Shoal Lake 40’s Freedom Road hits major milestone as construction reaches Trans-Canada Highway

Shoal Lake 40 community members celebrated Friday as construction on the road which will provide all-season access to the community reached the Trans-Canada Highway.

‘It was a very emotional day for all of us,’ says chief of First Nation on Manitoba-Ontario border

Construction on the road which will provide all-season access to Shoal Lake 40 First Nation has reached a major milestone.

Chief Erwin Redsky said community members, the project management team and the construction team gathered on Friday to watch as the final four loads of the road’s rocky base were put down, bringing construction work on Freedom Road up to the Trans-Canada Highway.

“It was a very emotional day for all of us,” said Redsky. “We had a short presentation and just a moment of silence for those that passed on and could not share that moment with us.”

Redsky called the development a big step toward the ultimate celebration next spring, when the 24-kilometre road connecting Shoal Lake 40 to the Trans-Canada Highway is expected to be complete.

The First Nation straddles the Ontario-Manitoba border and is only accessible by boat in the summer and a dangerous ice road in the winter.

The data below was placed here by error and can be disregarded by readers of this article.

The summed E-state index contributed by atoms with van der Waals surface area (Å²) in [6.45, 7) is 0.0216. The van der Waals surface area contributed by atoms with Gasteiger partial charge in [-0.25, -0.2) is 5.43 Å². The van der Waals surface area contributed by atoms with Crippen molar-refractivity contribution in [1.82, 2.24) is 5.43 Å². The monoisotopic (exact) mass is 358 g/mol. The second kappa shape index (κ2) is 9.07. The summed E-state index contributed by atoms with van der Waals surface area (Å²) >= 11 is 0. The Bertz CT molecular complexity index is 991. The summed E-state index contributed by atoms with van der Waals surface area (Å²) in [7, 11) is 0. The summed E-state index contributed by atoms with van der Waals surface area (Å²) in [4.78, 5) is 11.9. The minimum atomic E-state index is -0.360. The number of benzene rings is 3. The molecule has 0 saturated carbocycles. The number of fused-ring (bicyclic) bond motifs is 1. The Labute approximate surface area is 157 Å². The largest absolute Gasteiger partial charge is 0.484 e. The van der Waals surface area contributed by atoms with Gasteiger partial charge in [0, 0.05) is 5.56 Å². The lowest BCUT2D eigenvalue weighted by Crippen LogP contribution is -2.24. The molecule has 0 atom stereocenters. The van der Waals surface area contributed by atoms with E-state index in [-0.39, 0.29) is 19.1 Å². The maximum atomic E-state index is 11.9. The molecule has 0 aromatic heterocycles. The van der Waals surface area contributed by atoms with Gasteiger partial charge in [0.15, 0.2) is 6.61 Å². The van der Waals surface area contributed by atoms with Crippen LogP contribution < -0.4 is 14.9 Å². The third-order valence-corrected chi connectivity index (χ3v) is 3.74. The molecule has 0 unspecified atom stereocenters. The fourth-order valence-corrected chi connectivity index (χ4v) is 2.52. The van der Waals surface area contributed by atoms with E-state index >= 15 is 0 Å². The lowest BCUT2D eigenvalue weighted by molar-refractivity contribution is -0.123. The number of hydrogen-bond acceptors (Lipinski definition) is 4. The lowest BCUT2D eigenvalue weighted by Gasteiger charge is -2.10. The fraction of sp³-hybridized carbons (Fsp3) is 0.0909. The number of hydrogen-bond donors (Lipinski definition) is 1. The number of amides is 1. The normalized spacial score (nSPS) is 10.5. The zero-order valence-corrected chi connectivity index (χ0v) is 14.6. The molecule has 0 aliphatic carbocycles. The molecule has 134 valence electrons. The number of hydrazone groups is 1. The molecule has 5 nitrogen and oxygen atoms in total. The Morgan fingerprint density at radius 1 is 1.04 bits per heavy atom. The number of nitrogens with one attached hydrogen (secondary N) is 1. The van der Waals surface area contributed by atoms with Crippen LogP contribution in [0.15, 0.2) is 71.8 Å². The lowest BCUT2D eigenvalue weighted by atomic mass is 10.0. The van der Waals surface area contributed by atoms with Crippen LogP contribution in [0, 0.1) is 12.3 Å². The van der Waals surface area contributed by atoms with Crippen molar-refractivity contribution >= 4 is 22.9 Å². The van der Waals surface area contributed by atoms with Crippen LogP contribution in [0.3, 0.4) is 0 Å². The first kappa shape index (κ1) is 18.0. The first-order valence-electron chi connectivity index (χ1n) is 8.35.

Shoal Lake 40 is on a peninsula but construction in 1919 of the aqueduct that carries water from Shoal Lake to Winnipeg cut the community off from the mainland, effectively making it into an island.

The First Nation, meanwhile, doesn’t yet have a water treatment facility and is still under a years-long boil water advisory. The lack of all-season road access has made it difficult to build a treatment plant.

Redsky said the all-season road, which has been dubbed Freedom Road, will remain a construction zone throughout the winter but he is hopeful community members will be able to use it during this year’s freeze up.

“So we can avoid the risk of using thin ice to get home,” said Redsky. “It means so much for safety … to get in and out of our community safely.”

The $40-million project is being funded by the federal government, the Manitoba government and the City of Winnipeg.

Redsky said he is looking forward to the day the road is finished. He calls it just the beginning of a new and better community.

“It means so much for us as leaders and the people that struggled through isolation,” said Redsky. “The water treatment plant is coming very shortly and the new school is coming so we are basically rebuilding our community.”

Redsky said a more formal celebration with partners and government officials is planned for Oct. 11.

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